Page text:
Abstract: The subject of pre- and postmicellar association is reviewed. Conductivity- and surface-tension results (in conjunction with literature data) show that each homolog of the sodium fatty-acid soap series has at least three definite association concentrations, collectively termed “multi-CMC”. Hydrolysis of the soaps was shown to be compatible with association and to vary with it. The variation of the equivalent conductivity with concentration is discussed theoretically, the former shown to increase with premicellar association. A modified version of theOnsager equation, based on stepwise association model, is presented. Theory and experiment were in good agreement. Stepwise bulk association produces discontinuities in the solutipn-vapor interfacial tension vs. concentration curve. The discontinuity points coincide with the defined CMC's. The enthalpy of micellization is of the same order for all CMC points, with the peak corresponding to the conventional CMC. At least three sets of log CMC vs. chain length relations are defined for theC 8-C 18 homologs of the sodium fatty-acid soap series. The above results, in conjunction with reinterpreted' literature data, suggest that association is discontinuous, and that there is a central CMC with secondary association concentrations distributed on both sides. Die vorliegende Ubersicht behandelt vor- und nachmicellare Assoziation. Ergebnisse von Leitfahigkeits-und Oberflachenspannungsmessungen zusammen mit Angaben aus der Literatur deuten darauf hin, das jedes Glied der Fettsaurenreihe mindestens drei bestimmte Assoziationskonzentrationen aufweist, eine Tatsache, welche allgemein mit vielfacher kritischer Micellen-(Assoziationskolloid-)Konzentration (KMK) bezeichnet wird. Hydrolysierung der Seifen konnte als mit der Assoziation vereinbart und als mit dieser veranderlich gezeigt werden. Die Veranderung der aquivalenten Leitfahigkeit in Abhangigkeit von der Konzentration wird theoretisch behandelt, wobei sich ergibt, das die Leitfahigkeit mit der vormizellarischen Assoziation ansteigt. Eine auf dem schrittweisen Assoziationsmodell beruhende abgeanderte Form derOnsagerschen Gleichung wird aufgestellt. Theorie und Versuchsergebnisse stimmen gut uberein. Die stufenweise Massenassoziation fuhrt zu Ungleichformigkeiten in der Kurve der Zwischenschichtspannung Losung-Dampf in Abhangigkeit von der Konzentration, wobei die Unterbrechungsorte mit den angegebenen KMK ubereinstimmen. Die Enthalpie der Micellenbildung hat die gleiche Grosenordnung an allen KMK-Punkten, und das Maximum entspricht der herkommlichen KMK. Mindestens drei Gruppen von Verhaltnissen zwischen log KMK und Kettenlange werden fur die Glieder vonC 8 bisC 18 der Natrium-Fettsaure-Seifenreihe definiert. Die obengenannten Ergebnisse, im Zusammenhang mit den neu gedeuteten Literaturangaben, weisen darauf hin, das Assoziation kein kontinuierlicher Vorgang ist, sowie, das eine mittlere KMK mit sekundaren beiderseits verteilten Assoziationskonzentrationen vorliegt.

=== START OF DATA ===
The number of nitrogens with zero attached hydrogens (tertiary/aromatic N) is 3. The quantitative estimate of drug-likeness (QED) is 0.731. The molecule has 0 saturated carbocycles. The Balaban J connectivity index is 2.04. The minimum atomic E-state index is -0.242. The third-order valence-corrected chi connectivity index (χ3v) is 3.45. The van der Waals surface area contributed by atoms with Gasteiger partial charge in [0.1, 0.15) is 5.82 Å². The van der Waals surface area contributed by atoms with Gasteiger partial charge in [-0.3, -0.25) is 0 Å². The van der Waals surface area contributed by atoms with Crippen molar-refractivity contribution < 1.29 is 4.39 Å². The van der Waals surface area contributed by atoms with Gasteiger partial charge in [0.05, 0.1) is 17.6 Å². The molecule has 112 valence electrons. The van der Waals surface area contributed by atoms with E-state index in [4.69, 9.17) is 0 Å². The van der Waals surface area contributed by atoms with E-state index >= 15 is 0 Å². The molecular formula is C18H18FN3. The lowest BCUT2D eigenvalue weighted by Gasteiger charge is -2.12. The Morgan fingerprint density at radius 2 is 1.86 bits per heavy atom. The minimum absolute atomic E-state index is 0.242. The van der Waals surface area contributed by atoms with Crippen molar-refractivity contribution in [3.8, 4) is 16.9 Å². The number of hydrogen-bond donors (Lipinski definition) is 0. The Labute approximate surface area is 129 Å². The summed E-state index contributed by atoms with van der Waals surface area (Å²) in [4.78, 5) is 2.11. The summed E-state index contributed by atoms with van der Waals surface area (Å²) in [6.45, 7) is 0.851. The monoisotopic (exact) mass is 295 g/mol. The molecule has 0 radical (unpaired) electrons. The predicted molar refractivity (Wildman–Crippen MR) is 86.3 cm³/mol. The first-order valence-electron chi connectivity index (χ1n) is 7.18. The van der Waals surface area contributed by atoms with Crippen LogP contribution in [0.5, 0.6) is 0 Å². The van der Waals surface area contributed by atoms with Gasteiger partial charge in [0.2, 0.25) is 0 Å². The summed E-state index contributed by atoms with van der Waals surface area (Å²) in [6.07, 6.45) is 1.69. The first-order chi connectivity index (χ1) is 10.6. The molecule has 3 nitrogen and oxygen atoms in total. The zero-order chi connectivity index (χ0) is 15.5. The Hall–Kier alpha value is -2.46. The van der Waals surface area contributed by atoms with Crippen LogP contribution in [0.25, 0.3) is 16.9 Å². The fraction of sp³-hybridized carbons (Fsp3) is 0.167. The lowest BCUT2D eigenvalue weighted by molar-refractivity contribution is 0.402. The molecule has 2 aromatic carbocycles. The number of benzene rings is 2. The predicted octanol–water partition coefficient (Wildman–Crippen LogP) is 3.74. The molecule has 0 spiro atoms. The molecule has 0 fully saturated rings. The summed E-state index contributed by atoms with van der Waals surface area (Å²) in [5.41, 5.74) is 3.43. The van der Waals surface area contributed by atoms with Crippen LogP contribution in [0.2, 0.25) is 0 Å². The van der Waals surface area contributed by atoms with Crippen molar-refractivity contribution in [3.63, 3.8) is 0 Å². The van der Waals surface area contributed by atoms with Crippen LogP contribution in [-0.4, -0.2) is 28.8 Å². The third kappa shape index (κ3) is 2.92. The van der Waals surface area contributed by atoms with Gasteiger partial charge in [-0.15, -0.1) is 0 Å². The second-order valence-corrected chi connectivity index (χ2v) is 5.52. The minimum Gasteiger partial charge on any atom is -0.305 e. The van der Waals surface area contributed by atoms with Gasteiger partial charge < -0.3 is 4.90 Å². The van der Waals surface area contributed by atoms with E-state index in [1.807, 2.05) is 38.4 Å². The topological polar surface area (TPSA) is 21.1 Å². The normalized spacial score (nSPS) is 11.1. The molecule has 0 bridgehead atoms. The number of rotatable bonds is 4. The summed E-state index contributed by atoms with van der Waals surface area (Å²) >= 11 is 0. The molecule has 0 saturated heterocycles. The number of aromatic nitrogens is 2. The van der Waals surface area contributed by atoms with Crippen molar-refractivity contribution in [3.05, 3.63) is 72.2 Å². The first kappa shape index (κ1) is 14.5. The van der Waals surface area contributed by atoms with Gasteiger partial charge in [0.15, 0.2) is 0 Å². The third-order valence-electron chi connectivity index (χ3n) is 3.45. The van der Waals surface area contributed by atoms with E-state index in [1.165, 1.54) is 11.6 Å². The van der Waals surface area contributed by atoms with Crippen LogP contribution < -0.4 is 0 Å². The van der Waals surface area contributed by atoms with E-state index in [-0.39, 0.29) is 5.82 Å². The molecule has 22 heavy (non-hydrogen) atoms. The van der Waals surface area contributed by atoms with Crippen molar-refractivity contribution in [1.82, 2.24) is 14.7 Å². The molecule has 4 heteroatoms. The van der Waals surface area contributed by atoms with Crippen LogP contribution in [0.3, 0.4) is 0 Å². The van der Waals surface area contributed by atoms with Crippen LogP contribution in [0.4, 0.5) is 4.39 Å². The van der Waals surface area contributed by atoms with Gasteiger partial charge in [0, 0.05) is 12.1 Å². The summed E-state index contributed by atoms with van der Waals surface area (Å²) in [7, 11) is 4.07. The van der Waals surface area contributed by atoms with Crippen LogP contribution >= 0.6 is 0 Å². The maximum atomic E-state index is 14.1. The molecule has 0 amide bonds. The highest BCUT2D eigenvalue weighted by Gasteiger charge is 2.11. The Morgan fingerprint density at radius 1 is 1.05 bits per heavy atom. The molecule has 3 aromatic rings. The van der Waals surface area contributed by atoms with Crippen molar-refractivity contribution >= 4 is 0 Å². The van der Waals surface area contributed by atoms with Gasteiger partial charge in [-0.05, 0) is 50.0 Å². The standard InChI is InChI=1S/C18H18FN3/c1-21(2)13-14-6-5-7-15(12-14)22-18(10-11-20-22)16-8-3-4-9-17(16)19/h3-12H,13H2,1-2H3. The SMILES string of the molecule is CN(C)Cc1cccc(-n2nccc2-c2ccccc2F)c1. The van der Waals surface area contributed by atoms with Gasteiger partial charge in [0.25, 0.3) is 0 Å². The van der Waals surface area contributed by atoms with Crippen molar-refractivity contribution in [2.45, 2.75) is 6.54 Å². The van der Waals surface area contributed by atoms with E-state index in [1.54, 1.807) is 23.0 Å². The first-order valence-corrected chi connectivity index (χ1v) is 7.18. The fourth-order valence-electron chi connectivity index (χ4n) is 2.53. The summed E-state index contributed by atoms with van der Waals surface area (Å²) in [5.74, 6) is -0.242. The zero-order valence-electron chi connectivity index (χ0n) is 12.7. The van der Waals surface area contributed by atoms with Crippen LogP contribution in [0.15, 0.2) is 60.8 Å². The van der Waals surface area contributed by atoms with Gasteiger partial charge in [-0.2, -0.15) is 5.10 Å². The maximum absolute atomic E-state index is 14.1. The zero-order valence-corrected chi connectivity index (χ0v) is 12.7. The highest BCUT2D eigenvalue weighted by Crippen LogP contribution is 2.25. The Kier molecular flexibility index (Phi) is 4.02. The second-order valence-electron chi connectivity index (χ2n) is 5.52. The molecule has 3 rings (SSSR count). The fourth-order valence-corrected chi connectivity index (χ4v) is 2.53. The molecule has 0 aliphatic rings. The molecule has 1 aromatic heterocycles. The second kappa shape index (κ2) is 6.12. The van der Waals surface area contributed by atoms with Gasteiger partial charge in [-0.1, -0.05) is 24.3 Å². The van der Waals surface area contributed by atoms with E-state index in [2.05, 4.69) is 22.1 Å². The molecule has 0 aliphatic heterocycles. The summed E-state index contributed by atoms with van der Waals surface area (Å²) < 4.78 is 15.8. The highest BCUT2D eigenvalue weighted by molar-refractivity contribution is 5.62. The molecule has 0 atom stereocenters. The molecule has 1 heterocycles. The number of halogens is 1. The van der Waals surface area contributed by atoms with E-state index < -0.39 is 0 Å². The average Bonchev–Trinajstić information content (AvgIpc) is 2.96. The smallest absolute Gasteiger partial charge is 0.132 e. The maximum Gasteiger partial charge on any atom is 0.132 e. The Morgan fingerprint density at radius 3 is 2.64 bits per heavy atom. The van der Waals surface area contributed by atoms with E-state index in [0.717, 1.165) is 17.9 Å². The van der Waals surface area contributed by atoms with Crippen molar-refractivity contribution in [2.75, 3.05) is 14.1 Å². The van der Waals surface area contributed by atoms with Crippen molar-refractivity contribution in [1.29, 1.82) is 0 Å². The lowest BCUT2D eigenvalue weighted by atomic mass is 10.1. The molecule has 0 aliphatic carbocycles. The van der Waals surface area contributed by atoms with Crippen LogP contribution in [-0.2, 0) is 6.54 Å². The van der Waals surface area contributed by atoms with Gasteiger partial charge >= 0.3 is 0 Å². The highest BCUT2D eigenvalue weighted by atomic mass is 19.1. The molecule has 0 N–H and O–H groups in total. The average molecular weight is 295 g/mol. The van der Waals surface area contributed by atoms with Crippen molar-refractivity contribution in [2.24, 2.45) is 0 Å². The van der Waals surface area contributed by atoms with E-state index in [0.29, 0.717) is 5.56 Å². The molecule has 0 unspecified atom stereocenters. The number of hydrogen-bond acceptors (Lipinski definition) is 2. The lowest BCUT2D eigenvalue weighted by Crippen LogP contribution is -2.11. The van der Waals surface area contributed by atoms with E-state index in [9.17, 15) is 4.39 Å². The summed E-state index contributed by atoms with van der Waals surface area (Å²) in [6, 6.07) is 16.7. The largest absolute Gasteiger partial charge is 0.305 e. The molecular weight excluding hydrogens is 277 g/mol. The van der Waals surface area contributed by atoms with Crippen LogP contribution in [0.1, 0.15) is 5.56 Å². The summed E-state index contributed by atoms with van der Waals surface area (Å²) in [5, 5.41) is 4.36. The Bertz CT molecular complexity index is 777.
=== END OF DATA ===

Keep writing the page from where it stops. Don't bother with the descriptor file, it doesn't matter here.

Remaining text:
56 citations

References
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Journal ArticleDOI
P. Debye1
TL;DR: Soap solutions exhibit even lower osmotic activity than would be predicted if one assumed that soap existed in solution as simple undissociated molecules, and cryoscopic evidence of micelle formation in aqueous solutions of severa1 non-ionic detergents is obtained.